Given my recent finish of SPIN Selling, sales qualification/ discovery processes weigh heavy on my mind. So, it’s no surprise then, that when I run into a new acronym that I wonder what it’s about – and how it’s different.
Here are a few sales qualification acronyms:
  • BANT– this is a real popular one that was the foundation for many sales processes. It stands for Budget, Authority, Need, and Timing.
  • ANUM– evolution from BANT and heavily promoted by InsideSales.com for years, this stands for Authority, Need, Urgency, and Money.
  • SPIN– this is more about the process rather than qualification criteria. However, this comes from Neil Rackham’s SPIN Selling – Situation, Problem, Implication, and Need pay-off.
  • MEDDIC– this is a new one for me after hearing about this from a sales leader recently. This stands for Metrics, Economic buyer, Decision criteria, Decision process, Identify pain point, and Champion. This one is more comprehensive than the others. It aims to understand the buyingprocess.

I’m sure there are hundreds more sales qualification processes and acronyms. The former two are all about qualifying opportunities. The latter two are more aligned to leading a prospect through the buying process/ understanding the buying process, especially in MEDDIC.

What are some sales strategies and acronyms you’ve used to advance sales? Which were not helpful, and why?
Angus Lynch of CrazyEgg.com posted an article about buying modalities titled, “35% of Web Visitors Are ‘Spontaneous’ Buyers. Are You Alienating Them?”. He describes the four buying modalities:
  • Competitive (5-10% of web visitors) – buyer makes smart, quick decisions. These buyers are all about speed and quality to gain an advantage. They want to be the best… oftentimes, the first (advantage).
  • Methodical (45%) – buyers are very logic-oriented. They want to understand everything about buying a product or service including advantages and disadvantages of competitive options.
  • Humanistic (10-15%) – buyers believe in emotional/ altruistic purchases. They are looking for validation among consensuses.
  • Spontaneous (25-35%) – these buyers make purchase decisions based on feelings and gut. That is, they make quick decisions.

The four buying modalities help to understand the type of prospect you are engaged with, and what their preferred buying process looks like. Lynch’s article touches, specifically, on website visitors. The buying modalities will determine the layout, copy, and images to leverage on websites.
For example, to attract competitive buyers, it’s important to have copy reflecting the “best” aspects of choosing a product or service. Competitive buyers need to feel they are buying an advantage over anyone else. Testimonials must reflect the “best” or “largest” institutions.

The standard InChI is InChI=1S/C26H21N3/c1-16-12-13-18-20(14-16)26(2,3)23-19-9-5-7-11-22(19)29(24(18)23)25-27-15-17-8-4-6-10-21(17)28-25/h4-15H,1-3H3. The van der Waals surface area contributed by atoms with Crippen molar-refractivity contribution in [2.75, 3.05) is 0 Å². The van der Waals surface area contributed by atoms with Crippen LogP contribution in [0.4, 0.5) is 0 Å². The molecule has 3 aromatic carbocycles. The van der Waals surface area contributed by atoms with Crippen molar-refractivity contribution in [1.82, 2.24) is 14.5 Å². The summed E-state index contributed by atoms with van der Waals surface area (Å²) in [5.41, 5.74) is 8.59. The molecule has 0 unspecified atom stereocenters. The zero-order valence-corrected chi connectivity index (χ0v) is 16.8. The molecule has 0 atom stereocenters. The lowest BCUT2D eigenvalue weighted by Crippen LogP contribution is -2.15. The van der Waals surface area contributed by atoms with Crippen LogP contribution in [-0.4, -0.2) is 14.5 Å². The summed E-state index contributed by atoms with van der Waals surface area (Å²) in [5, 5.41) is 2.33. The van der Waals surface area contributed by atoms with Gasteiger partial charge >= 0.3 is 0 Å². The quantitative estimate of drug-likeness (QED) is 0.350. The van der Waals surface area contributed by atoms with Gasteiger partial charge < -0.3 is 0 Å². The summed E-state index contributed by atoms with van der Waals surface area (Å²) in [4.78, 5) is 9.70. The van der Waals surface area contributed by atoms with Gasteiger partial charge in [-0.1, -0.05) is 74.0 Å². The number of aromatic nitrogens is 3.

Depending on the market you are selling to and attracting to your website, it’s likely the above website proportions of visitors is very different. Understand your ideal customer profile (ICP). Know who the personas are involved in the buying decision (consensus sales!). Make sure your website, sales collateral, conversations, and the like address the prospect’s buying modality.
I read an interesting article on LinkedIn the other day titled, “The New Normal in Sales: Customer Dysfunction” by Nick Toman, a sales effectiveness professional. The gist is buying processes are increasing at an alarming rate, and it is the dysfunctionat the customer that drives this and “poor” sales outcomes.
I thought about this for a while, and related it to my post, “We Appreciate Everyone Except Our Vendors, and It’s Killing Sales”. Toman’s article provides a perspective at the customer and the ailments killing sales.
A few take-aways from Toman’s article that I’ve noticed over the last year in modern B2B sales:
  • 2.5 years ago, the buyer group consisted of 5.4 stakeholders. Today, that number is 6.8 from 3.4 different functional areas. When you add heads into the buying process, there’s an expectation of a need to get consensus which, ironically, is the result of indecision due to more heads.
  • Customers citing high amounts of dysfunction are 60% less likely to make an ambitious purchase (vs. lower dysfunction companies). This leads to customers buying very simple, bare minimum purchases to assuage the consensus.
  • The average purchase decision takes 4.9 months while the average “no purchase” decision takes 4.7. There’s so much dysfunction that getting any type agreement (go or no-go) is virtually the same. No wonder prospects go radio silent before any feedback.

A few keys then arise from these thoughts. First, be prepared for the long haul and the difficulty of today’s sales. Second, nail the value prop as quick as possible with a very specific target group. Third, reduce the consensus. Get the sale. Expand later.

Remember, all it takes is one opponent (negative feedback) to derail a whole sale.
What are your thoughts? What have you noticed in today’s sales? How would you address the challenges?